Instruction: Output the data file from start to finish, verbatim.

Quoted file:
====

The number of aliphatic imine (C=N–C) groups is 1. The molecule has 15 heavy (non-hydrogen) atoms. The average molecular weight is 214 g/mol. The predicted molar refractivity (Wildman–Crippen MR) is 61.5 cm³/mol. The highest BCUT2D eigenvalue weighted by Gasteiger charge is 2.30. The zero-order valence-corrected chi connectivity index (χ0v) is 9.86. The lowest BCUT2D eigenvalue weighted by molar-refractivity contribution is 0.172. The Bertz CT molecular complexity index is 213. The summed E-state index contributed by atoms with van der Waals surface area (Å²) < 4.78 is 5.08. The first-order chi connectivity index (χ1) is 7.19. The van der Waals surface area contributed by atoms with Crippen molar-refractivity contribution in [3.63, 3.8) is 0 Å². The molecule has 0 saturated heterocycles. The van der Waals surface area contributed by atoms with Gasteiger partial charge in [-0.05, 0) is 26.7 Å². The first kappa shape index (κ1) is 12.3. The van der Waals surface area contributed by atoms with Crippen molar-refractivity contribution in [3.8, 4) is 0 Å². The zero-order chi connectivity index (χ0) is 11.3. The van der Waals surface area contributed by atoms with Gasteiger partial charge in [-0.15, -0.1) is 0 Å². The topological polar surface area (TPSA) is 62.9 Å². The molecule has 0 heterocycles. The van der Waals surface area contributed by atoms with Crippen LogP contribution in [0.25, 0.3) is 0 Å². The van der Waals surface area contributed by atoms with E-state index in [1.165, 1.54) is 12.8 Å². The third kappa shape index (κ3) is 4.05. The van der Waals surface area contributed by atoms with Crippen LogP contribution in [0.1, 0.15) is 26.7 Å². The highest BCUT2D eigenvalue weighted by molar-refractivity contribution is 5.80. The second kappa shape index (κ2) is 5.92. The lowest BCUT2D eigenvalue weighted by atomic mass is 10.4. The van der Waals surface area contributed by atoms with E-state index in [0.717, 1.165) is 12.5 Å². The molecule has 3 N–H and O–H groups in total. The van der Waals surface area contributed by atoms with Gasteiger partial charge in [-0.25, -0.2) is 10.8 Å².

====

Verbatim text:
The number of aliphatic imine (C=N–C) groups is 1. The molecule has 15 heavy (non-hydrogen) atoms. The average molecular weight is 214 g/mol. The predicted molar refractivity (Wildman–Crippen MR) is 61.5 cm³/mol. The highest BCUT2D eigenvalue weighted by Gasteiger charge is 2.30. The zero-order valence-corrected chi connectivity index (χ0v) is 9.86. The lowest BCUT2D eigenvalue weighted by molar-refractivity contribution is 0.172. The Bertz CT molecular complexity index is 213. The summed E-state index contributed by atoms with van der Waals surface area (Å²) < 4.78 is 5.08. The first-order chi connectivity index (χ1) is 7.19. The van der Waals surface area contributed by atoms with Crippen molar-refractivity contribution in [3.63, 3.8) is 0 Å². The molecule has 0 saturated heterocycles. The van der Waals surface area contributed by atoms with Gasteiger partial charge in [-0.05, 0) is 26.7 Å². The first kappa shape index (κ1) is 12.3. The van der Waals surface area contributed by atoms with Crippen molar-refractivity contribution in [3.8, 4) is 0 Å². The zero-order chi connectivity index (χ0) is 11.3. The van der Waals surface area contributed by atoms with Gasteiger partial charge in [-0.15, -0.1) is 0 Å². The topological polar surface area (TPSA) is 62.9 Å². The molecule has 0 heterocycles. The van der Waals surface area contributed by atoms with Crippen LogP contribution in [0.25, 0.3) is 0 Å². The van der Waals surface area contributed by atoms with E-state index in [1.165, 1.54) is 12.8 Å². The third kappa shape index (κ3) is 4.05. The van der Waals surface area contributed by atoms with Crippen LogP contribution in [0.1, 0.15) is 26.7 Å². The highest BCUT2D eigenvalue weighted by molar-refractivity contribution is 5.80. The second kappa shape index (κ2) is 5.92. The lowest BCUT2D eigenvalue weighted by atomic mass is 10.4. The van der Waals surface area contributed by atoms with E-state index in [0.717, 1.165) is 12.5 Å². The molecule has 3 N–H and O–H groups in total. The van der Waals surface area contributed by atoms with Gasteiger partial charge in [-0.25, -0.2) is 10.8 Å².